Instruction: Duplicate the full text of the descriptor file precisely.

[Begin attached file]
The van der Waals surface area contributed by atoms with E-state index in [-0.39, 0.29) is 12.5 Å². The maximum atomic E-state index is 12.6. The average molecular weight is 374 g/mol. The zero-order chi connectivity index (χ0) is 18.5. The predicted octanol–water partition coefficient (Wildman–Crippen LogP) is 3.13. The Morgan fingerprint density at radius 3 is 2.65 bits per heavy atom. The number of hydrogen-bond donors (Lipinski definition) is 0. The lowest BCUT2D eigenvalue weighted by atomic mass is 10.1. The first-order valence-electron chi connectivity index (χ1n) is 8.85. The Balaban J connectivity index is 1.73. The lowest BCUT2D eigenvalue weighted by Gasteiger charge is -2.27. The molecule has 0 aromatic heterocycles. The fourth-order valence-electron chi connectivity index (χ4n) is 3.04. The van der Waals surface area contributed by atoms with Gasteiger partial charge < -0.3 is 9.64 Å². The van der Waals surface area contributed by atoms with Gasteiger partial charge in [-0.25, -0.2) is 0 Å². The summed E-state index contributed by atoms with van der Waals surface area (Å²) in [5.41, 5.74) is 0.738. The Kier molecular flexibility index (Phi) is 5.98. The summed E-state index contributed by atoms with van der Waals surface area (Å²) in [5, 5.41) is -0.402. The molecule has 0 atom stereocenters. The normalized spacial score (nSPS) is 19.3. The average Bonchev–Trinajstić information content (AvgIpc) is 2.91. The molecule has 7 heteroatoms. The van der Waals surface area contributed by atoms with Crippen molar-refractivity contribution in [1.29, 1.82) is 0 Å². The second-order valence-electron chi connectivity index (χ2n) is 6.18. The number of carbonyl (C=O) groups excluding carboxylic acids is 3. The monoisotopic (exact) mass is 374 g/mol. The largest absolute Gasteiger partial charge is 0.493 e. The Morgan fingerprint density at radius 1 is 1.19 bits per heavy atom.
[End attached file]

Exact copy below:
The van der Waals surface area contributed by atoms with E-state index in [-0.39, 0.29) is 12.5 Å². The maximum atomic E-state index is 12.6. The average molecular weight is 374 g/mol. The zero-order chi connectivity index (χ0) is 18.5. The predicted octanol–water partition coefficient (Wildman–Crippen LogP) is 3.13. The Morgan fingerprint density at radius 3 is 2.65 bits per heavy atom. The number of hydrogen-bond donors (Lipinski definition) is 0. The lowest BCUT2D eigenvalue weighted by atomic mass is 10.1. The first-order valence-electron chi connectivity index (χ1n) is 8.85. The Balaban J connectivity index is 1.73. The lowest BCUT2D eigenvalue weighted by Gasteiger charge is -2.27. The molecule has 0 aromatic heterocycles. The fourth-order valence-electron chi connectivity index (χ4n) is 3.04. The van der Waals surface area contributed by atoms with Gasteiger partial charge < -0.3 is 9.64 Å². The van der Waals surface area contributed by atoms with Gasteiger partial charge in [-0.25, -0.2) is 0 Å². The summed E-state index contributed by atoms with van der Waals surface area (Å²) in [5.41, 5.74) is 0.738. The Kier molecular flexibility index (Phi) is 5.98. The summed E-state index contributed by atoms with van der Waals surface area (Å²) in [5, 5.41) is -0.402. The molecule has 0 atom stereocenters. The normalized spacial score (nSPS) is 19.3. The average Bonchev–Trinajstić information content (AvgIpc) is 2.91. The molecule has 7 heteroatoms. The van der Waals surface area contributed by atoms with Crippen molar-refractivity contribution in [1.29, 1.82) is 0 Å². The second-order valence-electron chi connectivity index (χ2n) is 6.18. The number of carbonyl (C=O) groups excluding carboxylic acids is 3. The monoisotopic (exact) mass is 374 g/mol. The largest absolute Gasteiger partial charge is 0.493 e. The Morgan fingerprint density at radius 1 is 1.19 bits per heavy atom.